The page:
He throws strikes (1.84 BB/9) which negates a great advantage the Indians have in their walkability, and the variance of his pitches, between a 97 mph four-seamer in the seventh inning, a two-seamer that’s almost the same velocity, a devastating curve (up to 10 inches vertical break, according to FanGraphs) and an attitude of destruction. The guy is a dynamo. If the Indians get shut out at least it was by the best in the game. If they get to him, it’ll be all the sweeter.

The Indians’ Justin, meanwhile, is also an imposing figure on the mound, but he hasn’t been nearly as dominant this year. However, when last we saw the big Jamaican, he was in the process of having a vintage 2011 game—he held the Miami Marlins to two runs on six hits across seven innings. That’s not a bad team to do that to, and he again had double-digit ground balls forced while allowing only three line drives off the Marlins’ bats. We won’t dissect this any further, other than to say this is the man we hope to see every time out.

Where he only had one double play against the Marlins, the more methodical Tigers are more prone to the twin killing sp the basepaths should be pretty empty most of the night. Lifetime against the Tigers, he’s pitched 42 innings and gotten rocked for 51 hits and 24 earned runs (30 total). He needs to perform well in these divisional games, so an outing like he had the last time around is the bare minimum. Facing a guy like Verlander, he’ll need his best stuff. The way the other two pitching matchups break out, this could be the series’ deciding game, and Masterson has to be there.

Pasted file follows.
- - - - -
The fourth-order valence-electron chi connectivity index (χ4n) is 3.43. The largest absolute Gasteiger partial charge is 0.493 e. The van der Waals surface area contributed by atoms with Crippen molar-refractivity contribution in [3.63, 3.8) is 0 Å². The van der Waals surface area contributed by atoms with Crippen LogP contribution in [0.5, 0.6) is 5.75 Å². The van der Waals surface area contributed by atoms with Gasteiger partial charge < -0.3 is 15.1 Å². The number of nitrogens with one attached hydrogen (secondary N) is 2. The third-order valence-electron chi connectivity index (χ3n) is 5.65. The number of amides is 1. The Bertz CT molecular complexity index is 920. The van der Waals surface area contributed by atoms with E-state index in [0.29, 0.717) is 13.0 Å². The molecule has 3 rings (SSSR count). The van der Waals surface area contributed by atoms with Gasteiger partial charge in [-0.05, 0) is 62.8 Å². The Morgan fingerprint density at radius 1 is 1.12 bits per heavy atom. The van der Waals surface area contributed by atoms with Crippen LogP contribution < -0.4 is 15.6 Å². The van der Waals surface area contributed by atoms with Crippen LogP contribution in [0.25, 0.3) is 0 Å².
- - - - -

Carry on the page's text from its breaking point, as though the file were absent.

The way the Indians trot out left handed hitters, if they can break into the Tigers bullpen early, get ready to see a lot of Phil Coke, Duane Below and Daniel Schlereth. Below and Coke especially could be silencing for the Tribe. Though Coke isn’t having a dazzling year (17 ⅔ innings, 16 K’s and nine runs scored) he just brings something extra against the Indians. Below has worked 19 ⅓ innings and struck out 17 and has a strong .828 WHIP.

The Tigers are in every game they play no matter the score because they have two of the best sluggers in the league and power throughout, so the Indians’ own bullpen needs to be great. This is the time that Chris Perez and the rest of the Bullpen Mafia need to show their mettle, and he needs to back up his words with actions. Tigers versus Indians is never a dull series. What’s more, it kicks off a swing through the AL Central, so early success could be that springboard to a commanding divisional lead. Don’t pretend you aren’t excited.

How many games will the Indians win this series?

  • 2 (83%, 5 Votes)
  • 1 (17%, 1 Votes)
  • 3 (0%, 0 Votes)
  • 0 (0%, 0 Votes)

Total Voters: 6

Loading ... Loading ...
Use your ← → (arrows) to browse

comments powered by Disqus